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February 28, 2011
By JOHN PEPIN Journal Staff Writer

MARQUETTE - For those looking to learn more about shopping for health insurance, the U.S. Department of Health and Human Services offers a good deal of helpful information for the public accessible on-line.

The health care information resources available from the department's website range from the basics of health insurance, like definitions of premiums, deductibles and coinsurance, to comparing care quality and understanding the law.

Government officials said most people get health insurance through a job-based health plan, or they buy it themselves from an insurance company. If you have to buy insurance on your own, there are many kinds of private health insurance policies for sale, though not all offer the same benefits if you were to become ill.

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There are several things to remember when considering purchasing insurance, but government officials say among the most important, is that the cheapest insurance policy isn't always the best.

"The most obvious feature of any policy is the premium -the amount you pay (usually monthly) to an insurance company for a health insurance policy," the website said. "Just as important as the premium cost, however, is how much you have to pay when you get services."

Some examples of these items to consider involving services and cost relationships include the benefits offered, how much you pay before insurance coverage begins (a deductible), what you pay for services after you pay the deductible, how much in total you will have to pay if you become ill (your out-of-pocket maximum).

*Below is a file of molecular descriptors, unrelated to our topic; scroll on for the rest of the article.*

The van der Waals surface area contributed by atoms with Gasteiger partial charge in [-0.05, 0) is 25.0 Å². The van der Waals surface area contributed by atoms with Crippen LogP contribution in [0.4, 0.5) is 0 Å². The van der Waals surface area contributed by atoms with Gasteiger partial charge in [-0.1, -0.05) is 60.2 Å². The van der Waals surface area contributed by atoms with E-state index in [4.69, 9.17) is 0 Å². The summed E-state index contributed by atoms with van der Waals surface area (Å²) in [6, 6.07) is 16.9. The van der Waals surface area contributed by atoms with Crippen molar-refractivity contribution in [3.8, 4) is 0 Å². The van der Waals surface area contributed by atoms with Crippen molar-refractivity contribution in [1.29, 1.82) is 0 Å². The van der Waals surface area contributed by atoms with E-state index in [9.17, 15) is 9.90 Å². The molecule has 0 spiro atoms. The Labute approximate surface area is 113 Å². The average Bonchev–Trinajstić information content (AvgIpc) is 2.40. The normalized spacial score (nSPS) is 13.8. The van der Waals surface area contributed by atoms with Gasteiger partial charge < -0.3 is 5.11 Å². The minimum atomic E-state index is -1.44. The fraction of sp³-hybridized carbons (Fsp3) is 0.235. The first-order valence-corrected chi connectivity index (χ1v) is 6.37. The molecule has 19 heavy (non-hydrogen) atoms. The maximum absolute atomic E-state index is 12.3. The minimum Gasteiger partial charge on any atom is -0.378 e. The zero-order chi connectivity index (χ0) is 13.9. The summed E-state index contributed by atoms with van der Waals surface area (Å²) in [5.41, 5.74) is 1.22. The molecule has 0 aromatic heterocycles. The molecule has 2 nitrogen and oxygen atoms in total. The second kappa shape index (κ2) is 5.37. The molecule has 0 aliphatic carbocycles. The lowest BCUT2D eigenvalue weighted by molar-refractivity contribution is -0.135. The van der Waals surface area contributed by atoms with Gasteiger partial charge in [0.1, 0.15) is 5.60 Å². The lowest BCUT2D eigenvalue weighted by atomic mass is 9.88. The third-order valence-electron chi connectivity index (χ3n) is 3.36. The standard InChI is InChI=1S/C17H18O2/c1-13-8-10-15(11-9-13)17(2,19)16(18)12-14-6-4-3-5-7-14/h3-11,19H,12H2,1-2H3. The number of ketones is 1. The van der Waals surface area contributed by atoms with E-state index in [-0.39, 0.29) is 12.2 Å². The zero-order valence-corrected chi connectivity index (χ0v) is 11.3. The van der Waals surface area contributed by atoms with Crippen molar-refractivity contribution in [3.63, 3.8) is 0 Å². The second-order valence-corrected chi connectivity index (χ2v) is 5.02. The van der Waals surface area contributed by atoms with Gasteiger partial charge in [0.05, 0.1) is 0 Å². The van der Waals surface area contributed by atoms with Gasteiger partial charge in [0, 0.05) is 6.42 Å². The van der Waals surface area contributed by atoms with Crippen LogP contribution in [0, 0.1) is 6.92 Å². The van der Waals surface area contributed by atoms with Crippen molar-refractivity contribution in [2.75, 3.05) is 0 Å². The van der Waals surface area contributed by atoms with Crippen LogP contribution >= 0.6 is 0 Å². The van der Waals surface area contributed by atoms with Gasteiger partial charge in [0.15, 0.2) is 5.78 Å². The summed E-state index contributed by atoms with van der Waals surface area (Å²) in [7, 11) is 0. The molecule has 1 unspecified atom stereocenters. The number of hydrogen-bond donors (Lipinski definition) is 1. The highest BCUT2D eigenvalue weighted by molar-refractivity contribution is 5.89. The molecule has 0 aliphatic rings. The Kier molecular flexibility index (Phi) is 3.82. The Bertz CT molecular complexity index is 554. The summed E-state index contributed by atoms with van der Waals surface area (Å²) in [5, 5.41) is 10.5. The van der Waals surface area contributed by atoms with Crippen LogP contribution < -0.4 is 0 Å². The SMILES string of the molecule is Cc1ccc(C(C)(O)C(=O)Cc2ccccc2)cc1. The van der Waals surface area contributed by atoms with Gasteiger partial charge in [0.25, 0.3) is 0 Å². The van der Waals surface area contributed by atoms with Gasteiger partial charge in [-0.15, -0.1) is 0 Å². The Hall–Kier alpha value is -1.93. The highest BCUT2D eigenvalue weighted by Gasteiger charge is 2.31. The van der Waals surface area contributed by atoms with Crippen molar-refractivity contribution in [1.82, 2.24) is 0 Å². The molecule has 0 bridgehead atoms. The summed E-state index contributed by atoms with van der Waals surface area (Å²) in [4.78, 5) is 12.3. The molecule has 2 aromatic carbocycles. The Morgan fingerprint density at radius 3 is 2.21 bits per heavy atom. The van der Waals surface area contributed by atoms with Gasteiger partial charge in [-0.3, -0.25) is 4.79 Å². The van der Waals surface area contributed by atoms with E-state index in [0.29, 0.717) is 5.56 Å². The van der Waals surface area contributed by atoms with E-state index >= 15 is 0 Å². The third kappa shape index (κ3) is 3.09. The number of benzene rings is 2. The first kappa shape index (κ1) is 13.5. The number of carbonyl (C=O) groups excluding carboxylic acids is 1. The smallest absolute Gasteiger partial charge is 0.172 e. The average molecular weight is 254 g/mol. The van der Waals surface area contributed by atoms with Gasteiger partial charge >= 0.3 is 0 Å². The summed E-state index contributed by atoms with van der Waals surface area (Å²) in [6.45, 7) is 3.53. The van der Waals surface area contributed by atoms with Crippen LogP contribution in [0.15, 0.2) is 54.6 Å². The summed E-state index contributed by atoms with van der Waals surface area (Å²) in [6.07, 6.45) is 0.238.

Government officials remind consumers there often is a direct trade-off

between how much you pay for health insurance and the extent of the covered benefits.

"As you weigh this trade-off, remember that buying the policy with the cheapest premium or with a very high out-of-pocket maximum may leave many services and treatments uncovered," the website said. "This could leave you vulnerable to high medical bills if you were to become ill."

Government officials say it can be a challenge to find coverage that meets

your healthcare needs and fits your budget. Health insurance that covers more tends to cost more.

There are five important tips the Department of Health and Human Services suggests you remember when beginning shopping for health insurance:

- Do your best to balance the monthly cost of a premium with the protection

the policy offers.

- Determine what you will have to pay yourself for covered services

(deductible, coinsurance, copayments and out-of-pocket limit)

- Estimate costs for non-covered care (services excluded or limited by the

policy) and charges (fees above what the plan recognizes)

- Avoid policies which don't have some kind of maximum out-of-pocket limit on

covered charges.

- Don't mistake "insurance-like" products for comprehensive coverage

Considering health care shopping options can be a daunting task. But that job can be made easier and far greater understood by taking the time to educate

yourself on some of the basics involved and associated potential problematic issues.

The advice available from the government can help consumers on their road to understanding and making better healthcare insurance choices.

For more information, visit the U.S. Department of Health and Human Services website located at:

John Pepin can be reached at 906-228-2500, ext. 206. His e-mail address is



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